It may help to keep in mind that it’s not just a matter of knowing how to use a task list, buy also of being willing to adopt new task-related habits. Just knowing how to do it isn’t enough.

There’s a lot more a person could know about task lists, but the most important pieces are all in those five items. If you want more detail, I highly recommend Dave Allen’s book Getting Things Done, from which several of the ideas in this post were extracted.

Photo by GTD enthusiast MrMole



  1. Roy Grubb  •  Feb 24, 2010 @11:04 pm

    I use a really good, free app called Treesheets ( for part of my ToDo list for three reasons – it loads so quickly; it has nested cells so that notes can be grouped together; and it has mouswheel zooming to let me home in on an area or pull back to minimize that area and see the big picture. I warmly recommmend it – and have nothing to do with its development.

    I said part of my ToDo list because I use Topicscape ( for larger projects that need to have a ton of files, references and web pages to support them. That’s a kind of 3D concept mapper for organizing info – and I would use that, because I’m PM for its development.

    The mind mapping wiki

  2. Luc  •  Feb 25, 2010 @12:17 pm

    Roy, thanks very much for mentioning these tools. I’m going to need to check them out (i.e., I’m about to type in a task about that, including the site addresses)!

  3. Dominique  •  Apr 2, 2010 @2:00 am

    I have an iPhone that I sync with my iCal on a Mac using my account. Unfortunately the task list on iCal doesn’t transfer to the iPhone (a MAJOR oversight on Apple’s part), but a handy little app called Appigo Sync fixed everything so I use it all the time now. You can colour code tasks, move them and tick them off so I usually use my iPhone and then it syncs with the computers next time I’m near them.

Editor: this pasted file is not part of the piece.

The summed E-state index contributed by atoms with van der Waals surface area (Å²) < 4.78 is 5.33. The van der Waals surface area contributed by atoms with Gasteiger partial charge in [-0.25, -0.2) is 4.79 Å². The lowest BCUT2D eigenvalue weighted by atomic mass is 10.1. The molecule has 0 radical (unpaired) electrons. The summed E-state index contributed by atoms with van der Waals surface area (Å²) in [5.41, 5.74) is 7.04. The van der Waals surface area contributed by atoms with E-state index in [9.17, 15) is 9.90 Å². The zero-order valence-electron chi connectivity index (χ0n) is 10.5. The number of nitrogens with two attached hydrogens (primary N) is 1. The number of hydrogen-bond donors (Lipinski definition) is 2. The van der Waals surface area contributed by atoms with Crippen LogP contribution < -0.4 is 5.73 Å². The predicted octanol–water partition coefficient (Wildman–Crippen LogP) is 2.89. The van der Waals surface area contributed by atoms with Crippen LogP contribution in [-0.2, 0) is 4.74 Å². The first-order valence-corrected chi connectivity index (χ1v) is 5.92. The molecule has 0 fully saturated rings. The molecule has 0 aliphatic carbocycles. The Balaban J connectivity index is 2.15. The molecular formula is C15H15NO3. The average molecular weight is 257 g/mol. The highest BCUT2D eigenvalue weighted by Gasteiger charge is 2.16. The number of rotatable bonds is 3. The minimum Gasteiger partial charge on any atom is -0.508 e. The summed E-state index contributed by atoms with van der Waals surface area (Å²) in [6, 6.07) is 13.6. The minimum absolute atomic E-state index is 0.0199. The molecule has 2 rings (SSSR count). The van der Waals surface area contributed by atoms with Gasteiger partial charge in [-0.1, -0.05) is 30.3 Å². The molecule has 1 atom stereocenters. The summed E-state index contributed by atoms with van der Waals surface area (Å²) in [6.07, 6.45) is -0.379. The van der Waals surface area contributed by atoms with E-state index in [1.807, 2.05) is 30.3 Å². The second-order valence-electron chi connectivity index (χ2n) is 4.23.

4. Luc  •  Apr 2, 2010 @8:46 am

    That sounds like a pretty snappy solution! Though it’s a shame you had to go through getting a third party application to get it working. Have you been using it long?

  5. Marina  •  Aug 26, 2012 @6:15 pm

    I do not agree with the article. I normally use lists in daily life. I write them for housework, at work, as a week plan etc. I’m a messy person. As I work as a teacher I have to keep in mind a lot of things at the same time: flover watering, list of food to buy, cat chaw, lesson plans, materials to print,housework to do, supper to cook…
    It’s driving me mad.
    I simply take my big notebook and divide it in different parts. One page is for lesson plans + list of things I have to print. Second page is for housework, foods and tips of small affairs I can simply drop out during the day. Each list is separated with lines.
    I make it very detalised and when I finish something I cross it out.
    It’s cool cause the tasks are small and seem easy to do while crossed out lines make you believe thet you’ve done a lot.
    When I realise that I have no time for something I move it to the next day list or cross it out if it’s not important.
    It is definitly convinient and always works well.

  6. Luc  •  Aug 27, 2012 @10:06 am

    Thanks for posting and documenting your experience, Marina. For the record, I use task lists myself every day and find them really useful, and what I was doing my best to convey was that often task lists don’t work well for people, giving a few reasons this can happen. My apologies if the post came off sounding like I thought task lists in general were useless; I certainly don’t believe that!

    One thing that’s interesting to me is that you seem to do well even without prioritization. It sounds like you work hard to keep your lists up to date. Most of us don’t seem to be able to manage rewriting lists on a daily basis, so I think you have the advantage there.

    Best wishes,